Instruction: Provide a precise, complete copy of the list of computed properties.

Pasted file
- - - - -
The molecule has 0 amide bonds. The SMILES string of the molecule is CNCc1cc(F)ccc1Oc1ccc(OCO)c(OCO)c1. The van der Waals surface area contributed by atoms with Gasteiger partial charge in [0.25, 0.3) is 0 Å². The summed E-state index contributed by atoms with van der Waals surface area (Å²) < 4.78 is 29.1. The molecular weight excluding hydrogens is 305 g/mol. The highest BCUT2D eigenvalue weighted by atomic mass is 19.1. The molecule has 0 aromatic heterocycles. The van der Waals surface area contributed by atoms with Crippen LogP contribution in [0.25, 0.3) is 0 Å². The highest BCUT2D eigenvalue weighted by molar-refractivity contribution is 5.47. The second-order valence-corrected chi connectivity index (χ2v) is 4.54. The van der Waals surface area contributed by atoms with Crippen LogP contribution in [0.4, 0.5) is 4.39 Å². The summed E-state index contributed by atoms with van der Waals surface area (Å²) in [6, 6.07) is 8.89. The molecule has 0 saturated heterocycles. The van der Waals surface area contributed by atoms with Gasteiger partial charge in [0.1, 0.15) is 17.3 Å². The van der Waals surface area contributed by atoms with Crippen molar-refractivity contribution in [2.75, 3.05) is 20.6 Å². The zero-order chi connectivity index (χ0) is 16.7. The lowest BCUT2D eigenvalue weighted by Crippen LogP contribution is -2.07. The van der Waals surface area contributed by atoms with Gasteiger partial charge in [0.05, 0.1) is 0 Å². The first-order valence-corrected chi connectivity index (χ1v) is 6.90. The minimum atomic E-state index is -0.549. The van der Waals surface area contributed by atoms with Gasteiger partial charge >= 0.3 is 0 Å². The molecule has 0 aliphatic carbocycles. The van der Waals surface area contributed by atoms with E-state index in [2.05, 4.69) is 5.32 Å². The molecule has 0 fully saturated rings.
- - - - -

The molecule has 0 amide bonds. The SMILES string of the molecule is CNCc1cc(F)ccc1Oc1ccc(OCO)c(OCO)c1. The van der Waals surface area contributed by atoms with Gasteiger partial charge in [0.25, 0.3) is 0 Å². The summed E-state index contributed by atoms with van der Waals surface area (Å²) < 4.78 is 29.1. The molecular weight excluding hydrogens is 305 g/mol. The highest BCUT2D eigenvalue weighted by atomic mass is 19.1. The molecule has 0 aromatic heterocycles. The van der Waals surface area contributed by atoms with Crippen LogP contribution in [0.25, 0.3) is 0 Å². The highest BCUT2D eigenvalue weighted by molar-refractivity contribution is 5.47. The second-order valence-corrected chi connectivity index (χ2v) is 4.54. The van der Waals surface area contributed by atoms with Crippen LogP contribution in [0.4, 0.5) is 4.39 Å². The summed E-state index contributed by atoms with van der Waals surface area (Å²) in [6, 6.07) is 8.89. The molecule has 0 saturated heterocycles. The van der Waals surface area contributed by atoms with Gasteiger partial charge in [0.1, 0.15) is 17.3 Å². The van der Waals surface area contributed by atoms with Crippen molar-refractivity contribution in [2.75, 3.05) is 20.6 Å². The zero-order chi connectivity index (χ0) is 16.7. The lowest BCUT2D eigenvalue weighted by Crippen LogP contribution is -2.07. The van der Waals surface area contributed by atoms with Gasteiger partial charge in [0.05, 0.1) is 0 Å². The first-order valence-corrected chi connectivity index (χ1v) is 6.90. The minimum atomic E-state index is -0.549. The van der Waals surface area contributed by atoms with Gasteiger partial charge >= 0.3 is 0 Å². The molecule has 0 aliphatic carbocycles. The van der Waals surface area contributed by atoms with E-state index in [2.05, 4.69) is 5.32 Å². The molecule has 0 fully saturated rings.